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 Table of Contents  
CASE REPORT
Year : 2019  |  Volume : 14  |  Issue : 4  |  Page : 391-393

Subcutaneous cysticercosis: Imaging findings on sonography and elastography


Department of Radio Diagnosis, Jawaharlal Nehru Medical College, Datta Meghe Institute of Medical Sciences, Wardha, Maharashtra, India

Date of Submission29-Nov-2019
Date of Decision08-Dec-2019
Date of Acceptance15-Dec-2019
Date of Web Publication16-Jul-2020

Correspondence Address:
Dr. Suresh Phatak
Department of Radio-diagnosis, Jawaharlal Nehru Medical College, Sawangi (Meghe), Wardha - 442 001, Maharashtra
India
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Source of Support: None, Conflict of Interest: None


DOI: 10.4103/jdmimsu.jdmimsu_197_19

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  Abstract 


Cysticercosis is a disease caused by cysticercus cellulosae, a larval form of tapeworm, Taenia solium. A 35-year-old male presented with seizures and multiple subcutaneous nodules all over his body, which was diagnosed to be a case of disseminated neurocysticercosis on ultrasonography and was confirmed on brain magnetic resonance imaging. High-resolution sonography and elastography findings are discussed.

Keywords: Elastography, high-resolution sonography, musculoskeletal cysticercosis


How to cite this article:
Singh V, Phatak S, Samad S, Marfani G. Subcutaneous cysticercosis: Imaging findings on sonography and elastography. J Datta Meghe Inst Med Sci Univ 2019;14:391-3

How to cite this URL:
Singh V, Phatak S, Samad S, Marfani G. Subcutaneous cysticercosis: Imaging findings on sonography and elastography. J Datta Meghe Inst Med Sci Univ [serial online] 2019 [cited 2020 Aug 13];14:391-3. Available from: http://www.journaldmims.com/text.asp?2019/14/4/391/289851




  Introduction Top


Cysticercosis caused by Taenia solium is commonly found in people eating uncooked pork and other meat product. It is found to be endemic in Mexico, Central and South America, Asia, India, Sub-Saharan Africa, and China. Cysticercosis can affect various organs, including the brain, spinal cord, orbit, muscle, subcutaneous tissue, and heart.[1] Isolated involvement of skeletal muscles and subcutaneous tissue is very rare and it is generally accompanied with neurological involvement. The symptoms vary in accordance with the site of involvement. In this day and age, ultrasonography (USG), being nonionizing and noninvasive, plays an important role in the diagnosis of subcutaneous and muscular cysticercosis. If the subcutaneous or muscular lesion with morphological characteristics of cysticercosis is found, no further investigations are required.[2]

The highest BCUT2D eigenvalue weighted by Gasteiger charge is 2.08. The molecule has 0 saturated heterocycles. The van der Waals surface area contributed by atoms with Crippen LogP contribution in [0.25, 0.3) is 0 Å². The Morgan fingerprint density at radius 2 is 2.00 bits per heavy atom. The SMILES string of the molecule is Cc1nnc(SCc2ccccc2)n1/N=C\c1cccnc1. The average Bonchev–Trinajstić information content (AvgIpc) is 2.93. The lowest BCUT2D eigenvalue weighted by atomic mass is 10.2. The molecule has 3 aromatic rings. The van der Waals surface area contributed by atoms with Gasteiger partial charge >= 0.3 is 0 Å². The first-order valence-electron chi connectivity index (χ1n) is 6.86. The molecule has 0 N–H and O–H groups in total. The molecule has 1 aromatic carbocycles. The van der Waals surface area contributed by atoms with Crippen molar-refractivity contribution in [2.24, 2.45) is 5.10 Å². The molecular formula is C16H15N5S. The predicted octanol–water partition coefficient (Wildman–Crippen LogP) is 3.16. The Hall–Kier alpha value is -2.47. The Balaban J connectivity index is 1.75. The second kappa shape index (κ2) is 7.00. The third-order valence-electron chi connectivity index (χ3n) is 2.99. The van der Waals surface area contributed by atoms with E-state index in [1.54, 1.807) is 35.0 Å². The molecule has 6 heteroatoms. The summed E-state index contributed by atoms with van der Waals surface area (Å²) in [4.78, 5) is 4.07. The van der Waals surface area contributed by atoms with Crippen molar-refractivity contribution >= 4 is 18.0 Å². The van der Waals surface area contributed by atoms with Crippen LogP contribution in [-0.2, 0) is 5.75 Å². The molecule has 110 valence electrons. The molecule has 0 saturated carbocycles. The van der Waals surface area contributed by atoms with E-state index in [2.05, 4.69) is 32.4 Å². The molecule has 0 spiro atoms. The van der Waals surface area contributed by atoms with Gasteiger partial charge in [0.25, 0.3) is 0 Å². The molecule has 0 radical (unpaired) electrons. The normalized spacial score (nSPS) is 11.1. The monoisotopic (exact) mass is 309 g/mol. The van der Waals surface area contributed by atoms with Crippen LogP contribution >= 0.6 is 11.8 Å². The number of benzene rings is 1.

Case Report Top


A 35-year-old male patient came with complaints of two episodes of seizures in the past 1 year, headache which was off and on for the last 1 month. He also complained of subcutaneous nodules, which was initially only present over the anterior abdominal wall on the right side. Over the last 6 months, he has developed more such subcutaneous nodules over the right nipple region, medial aspect of the thigh, right paraspinal region, and left infraclavicular region.

Investigations

The patient underwent blood and renal and liver function tests which were normal at presentation. This was followed by USG of the local site lesions. The USG revealed multiple well-encapsulated hypoechoic lesions with central echogenic nodules showing “cyst with dot sign” in the subcutaneous plane, located in the right paraspinal region, lower anterior abdominal wall, right nipple area, the left infraclavicular region, and on the medial aspect of the right thigh measuring 11.5 mm × 5.8 mm, 10 mm × 6 mm, 8.3 mm × 6.8 mm, 10 mm × 6 mm, and 6.8 mm × 5 mm, respectively, suggestive of subcutaneous cysticercosis [Figure 1] and [Figure 2]. The lesions did not show much vascularity on Doppler. Elastography finding revealed blue–green–red (BGR) appearance of a cystic lesion with small strain ratio (SR), indicating benign nature of the lesion [Figure 3]. Following which the patient was referred for an magnetic resonance imaging (MRI) brain, which revealed multiple well-defined ring-enhancing lesions throughout the brain parenchyma appearing hyperintense on T2, hypointense on T1, and fluid-attenuated inversion recovery with no restriction on diffusion-weighted imaging and blooming on gradient recalled echo. There was e/o hyperintense foci noted within the cyst which s/o scolex. Hence, MRI confirmed it to be a case of disseminated cysticercosis [Figure 4].